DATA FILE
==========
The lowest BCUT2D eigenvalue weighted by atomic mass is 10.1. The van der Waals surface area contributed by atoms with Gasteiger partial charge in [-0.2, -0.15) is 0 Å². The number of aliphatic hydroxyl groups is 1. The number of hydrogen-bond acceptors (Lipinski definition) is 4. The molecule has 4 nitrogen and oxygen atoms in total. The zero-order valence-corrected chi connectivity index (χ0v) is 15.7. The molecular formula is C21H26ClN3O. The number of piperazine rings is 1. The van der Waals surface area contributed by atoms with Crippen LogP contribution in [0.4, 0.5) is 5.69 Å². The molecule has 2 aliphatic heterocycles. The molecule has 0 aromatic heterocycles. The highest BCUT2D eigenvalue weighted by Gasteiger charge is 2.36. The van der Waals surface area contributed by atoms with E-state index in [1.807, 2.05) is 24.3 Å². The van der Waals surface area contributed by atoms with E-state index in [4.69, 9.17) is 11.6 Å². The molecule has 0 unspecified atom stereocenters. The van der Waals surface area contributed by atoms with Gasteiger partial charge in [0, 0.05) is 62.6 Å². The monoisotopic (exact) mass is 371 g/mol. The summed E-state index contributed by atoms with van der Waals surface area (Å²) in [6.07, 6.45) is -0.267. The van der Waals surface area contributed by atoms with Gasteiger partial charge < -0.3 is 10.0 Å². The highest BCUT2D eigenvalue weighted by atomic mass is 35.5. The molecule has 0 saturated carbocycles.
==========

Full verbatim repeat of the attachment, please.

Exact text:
The lowest BCUT2D eigenvalue weighted by atomic mass is 10.1. The van der Waals surface area contributed by atoms with Gasteiger partial charge in [-0.2, -0.15) is 0 Å². The number of aliphatic hydroxyl groups is 1. The number of hydrogen-bond acceptors (Lipinski definition) is 4. The molecule has 4 nitrogen and oxygen atoms in total. The zero-order valence-corrected chi connectivity index (χ0v) is 15.7. The molecular formula is C21H26ClN3O. The number of piperazine rings is 1. The van der Waals surface area contributed by atoms with Crippen LogP contribution in [0.4, 0.5) is 5.69 Å². The molecule has 2 aliphatic heterocycles. The molecule has 0 aromatic heterocycles. The highest BCUT2D eigenvalue weighted by Gasteiger charge is 2.36. The van der Waals surface area contributed by atoms with E-state index in [1.807, 2.05) is 24.3 Å². The van der Waals surface area contributed by atoms with E-state index in [4.69, 9.17) is 11.6 Å². The molecule has 0 unspecified atom stereocenters. The van der Waals surface area contributed by atoms with Gasteiger partial charge in [0, 0.05) is 62.6 Å². The monoisotopic (exact) mass is 371 g/mol. The summed E-state index contributed by atoms with van der Waals surface area (Å²) in [6.07, 6.45) is -0.267. The van der Waals surface area contributed by atoms with Gasteiger partial charge < -0.3 is 10.0 Å². The highest BCUT2D eigenvalue weighted by atomic mass is 35.5. The molecule has 0 saturated carbocycles.